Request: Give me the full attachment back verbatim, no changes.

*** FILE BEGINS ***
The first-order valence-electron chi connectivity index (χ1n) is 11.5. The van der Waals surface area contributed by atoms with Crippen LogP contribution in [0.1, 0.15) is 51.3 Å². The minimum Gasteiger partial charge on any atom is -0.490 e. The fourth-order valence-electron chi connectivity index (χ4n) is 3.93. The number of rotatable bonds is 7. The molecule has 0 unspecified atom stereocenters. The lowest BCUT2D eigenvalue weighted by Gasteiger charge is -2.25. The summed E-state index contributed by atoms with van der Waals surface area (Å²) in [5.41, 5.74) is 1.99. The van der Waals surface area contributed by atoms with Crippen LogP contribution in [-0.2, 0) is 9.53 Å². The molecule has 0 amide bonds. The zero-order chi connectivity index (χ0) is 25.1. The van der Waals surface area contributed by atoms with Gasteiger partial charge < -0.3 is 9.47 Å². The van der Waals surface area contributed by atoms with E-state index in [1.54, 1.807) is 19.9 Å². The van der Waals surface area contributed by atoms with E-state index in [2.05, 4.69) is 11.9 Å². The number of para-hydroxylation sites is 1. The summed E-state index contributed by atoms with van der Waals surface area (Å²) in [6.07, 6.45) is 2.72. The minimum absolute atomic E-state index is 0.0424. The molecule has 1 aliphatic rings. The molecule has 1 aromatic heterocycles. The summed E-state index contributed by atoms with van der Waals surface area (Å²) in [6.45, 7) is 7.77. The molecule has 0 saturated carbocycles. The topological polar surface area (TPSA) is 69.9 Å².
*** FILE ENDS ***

The first-order valence-electron chi connectivity index (χ1n) is 11.5. The van der Waals surface area contributed by atoms with Crippen LogP contribution in [0.1, 0.15) is 51.3 Å². The minimum Gasteiger partial charge on any atom is -0.490 e. The fourth-order valence-electron chi connectivity index (χ4n) is 3.93. The number of rotatable bonds is 7. The molecule has 0 unspecified atom stereocenters. The lowest BCUT2D eigenvalue weighted by Gasteiger charge is -2.25. The summed E-state index contributed by atoms with van der Waals surface area (Å²) in [5.41, 5.74) is 1.99. The van der Waals surface area contributed by atoms with Crippen LogP contribution in [-0.2, 0) is 9.53 Å². The molecule has 0 amide bonds. The zero-order chi connectivity index (χ0) is 25.1. The van der Waals surface area contributed by atoms with Gasteiger partial charge < -0.3 is 9.47 Å². The van der Waals surface area contributed by atoms with E-state index in [1.54, 1.807) is 19.9 Å². The van der Waals surface area contributed by atoms with E-state index in [2.05, 4.69) is 11.9 Å². The number of para-hydroxylation sites is 1. The summed E-state index contributed by atoms with van der Waals surface area (Å²) in [6.07, 6.45) is 2.72. The minimum absolute atomic E-state index is 0.0424. The molecule has 1 aliphatic rings. The molecule has 1 aromatic heterocycles. The summed E-state index contributed by atoms with van der Waals surface area (Å²) in [6.45, 7) is 7.77. The molecule has 0 saturated carbocycles. The topological polar surface area (TPSA) is 69.9 Å².